From the hardly shocking news department: Kris Benson told Jon Paul Morosi of FOXSports.com that he has decided to retire.
“I’m done,” the 36-year-old said by phone from his home outside Atlanta. “I decided pretty much after this past season that I wasn’t going to pursue anything. I’ve been putting way too much into it and not getting enough out of it, as far as the rehab, working out, training, and then not getting the type of results I expect from myself.”
Benson attempted yet another comeback last season as a member of the Diamondbacks, posting a 5.14 ERA over three starts, but didn’t make another appearance in the big leagues after the final week of April due to shoulder problems. The former 1996 No. 1 overall pick has tossed just 36 1/3 innings at the major league level since 2006.
Benson wraps up his career with a 70-75 record to go along with a 4.42 ERA over parts of nine major league seasons between the Pirates, Mets, Orioles, Rangers and Diamondbacks.
The Phillies have signed free agent outfielder Michael Saunders.
Saunders was an All-Star in 2016 due to his wonderful start, but he cratered in the second half of the season. Overall is numbers looked good — he hit 24 homers and posted a line of .253/.338/.478, but his second half line was .178/.282/.357 in 58 games. He’s not the best defender around either.
The Phillies could use him, however, and if he has another red hot first half, there’s a decent chance they could flip him if they wanted to.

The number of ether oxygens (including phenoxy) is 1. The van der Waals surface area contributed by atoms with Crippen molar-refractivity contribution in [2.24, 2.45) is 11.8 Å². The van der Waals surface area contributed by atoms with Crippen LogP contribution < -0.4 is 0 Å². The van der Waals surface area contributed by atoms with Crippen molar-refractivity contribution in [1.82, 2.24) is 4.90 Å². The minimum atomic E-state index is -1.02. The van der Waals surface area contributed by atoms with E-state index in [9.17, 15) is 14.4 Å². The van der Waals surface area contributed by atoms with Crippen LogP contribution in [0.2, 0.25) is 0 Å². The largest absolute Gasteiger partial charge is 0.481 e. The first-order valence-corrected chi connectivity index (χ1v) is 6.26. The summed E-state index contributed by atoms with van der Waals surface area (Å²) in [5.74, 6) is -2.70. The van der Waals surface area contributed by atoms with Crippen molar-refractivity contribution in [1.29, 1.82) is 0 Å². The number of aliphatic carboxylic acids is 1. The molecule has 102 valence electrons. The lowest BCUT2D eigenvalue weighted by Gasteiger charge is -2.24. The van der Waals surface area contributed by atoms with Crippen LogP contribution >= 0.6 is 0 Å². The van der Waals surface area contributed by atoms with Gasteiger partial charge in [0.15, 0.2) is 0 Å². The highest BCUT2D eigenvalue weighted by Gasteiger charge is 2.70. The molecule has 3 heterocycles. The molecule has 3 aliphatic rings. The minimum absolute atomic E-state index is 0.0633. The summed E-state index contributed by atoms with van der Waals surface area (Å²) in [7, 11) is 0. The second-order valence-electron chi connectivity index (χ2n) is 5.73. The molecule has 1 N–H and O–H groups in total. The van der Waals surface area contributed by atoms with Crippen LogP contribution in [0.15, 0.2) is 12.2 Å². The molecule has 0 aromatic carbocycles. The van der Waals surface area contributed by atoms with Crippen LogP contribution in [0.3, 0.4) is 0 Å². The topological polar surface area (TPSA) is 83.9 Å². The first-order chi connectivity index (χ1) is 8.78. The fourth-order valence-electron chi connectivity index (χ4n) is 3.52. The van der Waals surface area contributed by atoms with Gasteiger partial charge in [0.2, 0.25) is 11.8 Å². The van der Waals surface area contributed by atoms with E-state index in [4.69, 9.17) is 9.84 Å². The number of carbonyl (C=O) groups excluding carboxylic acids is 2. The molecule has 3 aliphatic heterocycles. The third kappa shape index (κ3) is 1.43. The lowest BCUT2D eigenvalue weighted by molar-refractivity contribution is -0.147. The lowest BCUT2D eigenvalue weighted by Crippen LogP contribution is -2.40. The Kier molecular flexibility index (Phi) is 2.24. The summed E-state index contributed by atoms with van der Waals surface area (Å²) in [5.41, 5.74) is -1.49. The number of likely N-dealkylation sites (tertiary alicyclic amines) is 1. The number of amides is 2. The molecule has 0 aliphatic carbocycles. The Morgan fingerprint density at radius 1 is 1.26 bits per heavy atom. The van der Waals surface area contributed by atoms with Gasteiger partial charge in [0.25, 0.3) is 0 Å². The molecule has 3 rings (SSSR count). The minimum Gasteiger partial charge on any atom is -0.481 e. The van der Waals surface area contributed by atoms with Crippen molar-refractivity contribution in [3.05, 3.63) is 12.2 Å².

It was first reported that the Blue Jays and Jose Bautista were close to a deal last night. Now Ken Rosenthal reports that the deal is near completion. It will likely a two-year contract in the $35-40 million range.
Bautista had a tough 2016, hitting .234/.366/.452 with 22 home runs and 69 RBI, and some clubs likely considered a long-term deal for the 36-year-old too risky, this leading to the relative lack of reported interest in Bautista by other clubs. But back-to-back ALCS appearances by the Jays and the success and popularity Bautista has experienced in Toronto make his re-signing there a pretty sensible move for all involved.
The Jays, who already lost Edwin Encarnacion to free agency, get their slugger back on a short term deal. Unlike anyone else, they don’t have to give up the draft pick attached to him via the qualifying offer. Bautista, in turn, will make, on average, more than he would’ve made on the qualifying offer if he would’ve accepted it and a raise over the $14 million he made in 2016.